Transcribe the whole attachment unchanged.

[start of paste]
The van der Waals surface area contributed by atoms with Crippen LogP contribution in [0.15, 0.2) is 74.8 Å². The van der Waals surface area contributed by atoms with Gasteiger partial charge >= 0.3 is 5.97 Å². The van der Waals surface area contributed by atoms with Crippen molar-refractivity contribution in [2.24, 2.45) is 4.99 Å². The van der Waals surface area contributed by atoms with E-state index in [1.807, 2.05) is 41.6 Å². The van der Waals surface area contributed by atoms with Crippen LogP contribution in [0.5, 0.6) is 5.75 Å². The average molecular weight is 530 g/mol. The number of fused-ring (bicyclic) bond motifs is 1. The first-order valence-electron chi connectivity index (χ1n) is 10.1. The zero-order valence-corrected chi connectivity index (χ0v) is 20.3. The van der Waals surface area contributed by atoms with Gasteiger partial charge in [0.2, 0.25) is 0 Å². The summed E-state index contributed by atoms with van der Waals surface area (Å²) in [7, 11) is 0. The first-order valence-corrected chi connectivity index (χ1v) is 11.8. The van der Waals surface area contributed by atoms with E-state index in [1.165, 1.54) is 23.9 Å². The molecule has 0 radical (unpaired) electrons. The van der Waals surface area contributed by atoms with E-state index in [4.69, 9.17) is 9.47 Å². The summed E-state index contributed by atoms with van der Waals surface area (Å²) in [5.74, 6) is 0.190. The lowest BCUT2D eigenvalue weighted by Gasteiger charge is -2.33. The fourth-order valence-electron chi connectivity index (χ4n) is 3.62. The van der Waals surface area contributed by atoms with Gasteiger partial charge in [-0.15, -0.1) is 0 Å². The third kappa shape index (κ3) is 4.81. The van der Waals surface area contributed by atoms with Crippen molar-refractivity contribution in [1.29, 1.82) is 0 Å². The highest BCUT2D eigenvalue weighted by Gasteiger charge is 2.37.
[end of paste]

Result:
The van der Waals surface area contributed by atoms with Crippen LogP contribution in [0.15, 0.2) is 74.8 Å². The van der Waals surface area contributed by atoms with Gasteiger partial charge >= 0.3 is 5.97 Å². The van der Waals surface area contributed by atoms with Crippen molar-refractivity contribution in [2.24, 2.45) is 4.99 Å². The van der Waals surface area contributed by atoms with E-state index in [1.807, 2.05) is 41.6 Å². The van der Waals surface area contributed by atoms with Crippen LogP contribution in [0.5, 0.6) is 5.75 Å². The average molecular weight is 530 g/mol. The number of fused-ring (bicyclic) bond motifs is 1. The first-order valence-electron chi connectivity index (χ1n) is 10.1. The zero-order valence-corrected chi connectivity index (χ0v) is 20.3. The van der Waals surface area contributed by atoms with Gasteiger partial charge in [0.2, 0.25) is 0 Å². The summed E-state index contributed by atoms with van der Waals surface area (Å²) in [7, 11) is 0. The first-order valence-corrected chi connectivity index (χ1v) is 11.8. The van der Waals surface area contributed by atoms with E-state index in [1.165, 1.54) is 23.9 Å². The molecule has 0 radical (unpaired) electrons. The van der Waals surface area contributed by atoms with E-state index in [4.69, 9.17) is 9.47 Å². The summed E-state index contributed by atoms with van der Waals surface area (Å²) in [5.74, 6) is 0.190. The lowest BCUT2D eigenvalue weighted by Gasteiger charge is -2.33. The fourth-order valence-electron chi connectivity index (χ4n) is 3.62. The van der Waals surface area contributed by atoms with Gasteiger partial charge in [-0.15, -0.1) is 0 Å². The third kappa shape index (κ3) is 4.81. The van der Waals surface area contributed by atoms with Crippen molar-refractivity contribution in [1.29, 1.82) is 0 Å². The highest BCUT2D eigenvalue weighted by Gasteiger charge is 2.37.